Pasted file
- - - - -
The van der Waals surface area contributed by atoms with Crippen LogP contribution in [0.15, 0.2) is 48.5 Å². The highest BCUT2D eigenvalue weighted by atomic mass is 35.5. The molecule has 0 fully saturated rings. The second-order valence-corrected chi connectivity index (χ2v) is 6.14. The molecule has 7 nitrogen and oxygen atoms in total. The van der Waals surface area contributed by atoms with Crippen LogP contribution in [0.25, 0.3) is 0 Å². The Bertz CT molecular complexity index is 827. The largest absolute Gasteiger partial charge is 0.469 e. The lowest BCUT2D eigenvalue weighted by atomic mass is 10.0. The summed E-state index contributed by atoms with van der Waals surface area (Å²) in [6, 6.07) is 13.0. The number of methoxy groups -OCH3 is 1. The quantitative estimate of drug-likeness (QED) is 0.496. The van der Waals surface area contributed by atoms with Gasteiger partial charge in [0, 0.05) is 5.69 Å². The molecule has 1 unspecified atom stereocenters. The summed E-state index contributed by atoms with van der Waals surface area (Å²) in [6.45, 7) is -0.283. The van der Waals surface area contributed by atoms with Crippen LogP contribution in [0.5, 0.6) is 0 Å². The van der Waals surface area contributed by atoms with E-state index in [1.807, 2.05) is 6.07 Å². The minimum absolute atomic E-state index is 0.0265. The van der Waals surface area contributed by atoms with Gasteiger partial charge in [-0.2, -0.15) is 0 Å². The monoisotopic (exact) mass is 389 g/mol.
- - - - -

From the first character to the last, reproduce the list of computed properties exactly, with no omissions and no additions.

The van der Waals surface area contributed by atoms with Crippen LogP contribution in [0.15, 0.2) is 48.5 Å². The highest BCUT2D eigenvalue weighted by atomic mass is 35.5. The molecule has 0 fully saturated rings. The second-order valence-corrected chi connectivity index (χ2v) is 6.14. The molecule has 7 nitrogen and oxygen atoms in total. The van der Waals surface area contributed by atoms with Crippen LogP contribution in [0.25, 0.3) is 0 Å². The Bertz CT molecular complexity index is 827. The largest absolute Gasteiger partial charge is 0.469 e. The lowest BCUT2D eigenvalue weighted by atomic mass is 10.0. The summed E-state index contributed by atoms with van der Waals surface area (Å²) in [6, 6.07) is 13.0. The number of methoxy groups -OCH3 is 1. The quantitative estimate of drug-likeness (QED) is 0.496. The van der Waals surface area contributed by atoms with Gasteiger partial charge in [0, 0.05) is 5.69 Å². The molecule has 1 unspecified atom stereocenters. The summed E-state index contributed by atoms with van der Waals surface area (Å²) in [6.45, 7) is -0.283. The van der Waals surface area contributed by atoms with Crippen LogP contribution in [0.5, 0.6) is 0 Å². The van der Waals surface area contributed by atoms with E-state index in [1.807, 2.05) is 6.07 Å². The minimum absolute atomic E-state index is 0.0265. The van der Waals surface area contributed by atoms with Gasteiger partial charge in [-0.2, -0.15) is 0 Å². The monoisotopic (exact) mass is 389 g/mol.